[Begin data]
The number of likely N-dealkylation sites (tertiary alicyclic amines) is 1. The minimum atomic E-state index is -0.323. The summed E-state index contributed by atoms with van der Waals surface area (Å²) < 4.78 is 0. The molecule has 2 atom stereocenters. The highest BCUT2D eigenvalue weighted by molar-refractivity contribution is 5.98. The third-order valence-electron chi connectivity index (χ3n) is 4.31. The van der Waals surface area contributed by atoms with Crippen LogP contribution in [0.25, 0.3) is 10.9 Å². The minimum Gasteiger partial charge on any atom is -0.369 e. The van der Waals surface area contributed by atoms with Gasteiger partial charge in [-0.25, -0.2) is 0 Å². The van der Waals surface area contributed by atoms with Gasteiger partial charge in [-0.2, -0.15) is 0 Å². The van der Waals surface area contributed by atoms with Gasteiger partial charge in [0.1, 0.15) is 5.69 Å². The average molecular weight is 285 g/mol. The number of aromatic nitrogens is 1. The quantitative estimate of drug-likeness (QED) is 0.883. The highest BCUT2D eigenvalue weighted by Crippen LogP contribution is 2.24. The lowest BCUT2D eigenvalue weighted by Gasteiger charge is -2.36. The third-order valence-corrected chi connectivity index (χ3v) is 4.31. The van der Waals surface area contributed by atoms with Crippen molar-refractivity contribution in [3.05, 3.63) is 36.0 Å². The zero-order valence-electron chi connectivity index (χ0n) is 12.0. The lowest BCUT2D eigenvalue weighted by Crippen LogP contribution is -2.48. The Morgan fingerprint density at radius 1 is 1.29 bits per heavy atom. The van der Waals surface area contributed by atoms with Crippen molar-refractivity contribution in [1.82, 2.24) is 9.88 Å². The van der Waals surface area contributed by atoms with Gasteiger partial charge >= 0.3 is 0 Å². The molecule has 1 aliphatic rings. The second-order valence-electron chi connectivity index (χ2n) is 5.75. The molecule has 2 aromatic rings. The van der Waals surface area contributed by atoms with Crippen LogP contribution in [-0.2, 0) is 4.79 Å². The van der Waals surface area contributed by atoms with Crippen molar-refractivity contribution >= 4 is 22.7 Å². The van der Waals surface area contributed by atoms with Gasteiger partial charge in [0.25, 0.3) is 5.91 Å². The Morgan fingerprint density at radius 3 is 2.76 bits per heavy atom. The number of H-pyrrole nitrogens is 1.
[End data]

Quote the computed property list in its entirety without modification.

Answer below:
The number of likely N-dealkylation sites (tertiary alicyclic amines) is 1. The minimum atomic E-state index is -0.323. The summed E-state index contributed by atoms with van der Waals surface area (Å²) < 4.78 is 0. The molecule has 2 atom stereocenters. The highest BCUT2D eigenvalue weighted by molar-refractivity contribution is 5.98. The third-order valence-electron chi connectivity index (χ3n) is 4.31. The van der Waals surface area contributed by atoms with Crippen LogP contribution in [0.25, 0.3) is 10.9 Å². The minimum Gasteiger partial charge on any atom is -0.369 e. The van der Waals surface area contributed by atoms with Gasteiger partial charge in [-0.25, -0.2) is 0 Å². The van der Waals surface area contributed by atoms with Gasteiger partial charge in [-0.2, -0.15) is 0 Å². The van der Waals surface area contributed by atoms with Gasteiger partial charge in [0.1, 0.15) is 5.69 Å². The average molecular weight is 285 g/mol. The number of aromatic nitrogens is 1. The quantitative estimate of drug-likeness (QED) is 0.883. The highest BCUT2D eigenvalue weighted by Crippen LogP contribution is 2.24. The lowest BCUT2D eigenvalue weighted by Gasteiger charge is -2.36. The third-order valence-corrected chi connectivity index (χ3v) is 4.31. The van der Waals surface area contributed by atoms with Crippen molar-refractivity contribution in [3.05, 3.63) is 36.0 Å². The zero-order valence-electron chi connectivity index (χ0n) is 12.0. The lowest BCUT2D eigenvalue weighted by Crippen LogP contribution is -2.48. The Morgan fingerprint density at radius 1 is 1.29 bits per heavy atom. The van der Waals surface area contributed by atoms with Crippen molar-refractivity contribution in [1.82, 2.24) is 9.88 Å². The van der Waals surface area contributed by atoms with Gasteiger partial charge >= 0.3 is 0 Å². The molecule has 1 aliphatic rings. The second-order valence-electron chi connectivity index (χ2n) is 5.75. The molecule has 2 aromatic rings. The van der Waals surface area contributed by atoms with Crippen LogP contribution in [-0.2, 0) is 4.79 Å². The van der Waals surface area contributed by atoms with Crippen molar-refractivity contribution >= 4 is 22.7 Å². The van der Waals surface area contributed by atoms with Gasteiger partial charge in [0.25, 0.3) is 5.91 Å². The Morgan fingerprint density at radius 3 is 2.76 bits per heavy atom. The number of H-pyrrole nitrogens is 1.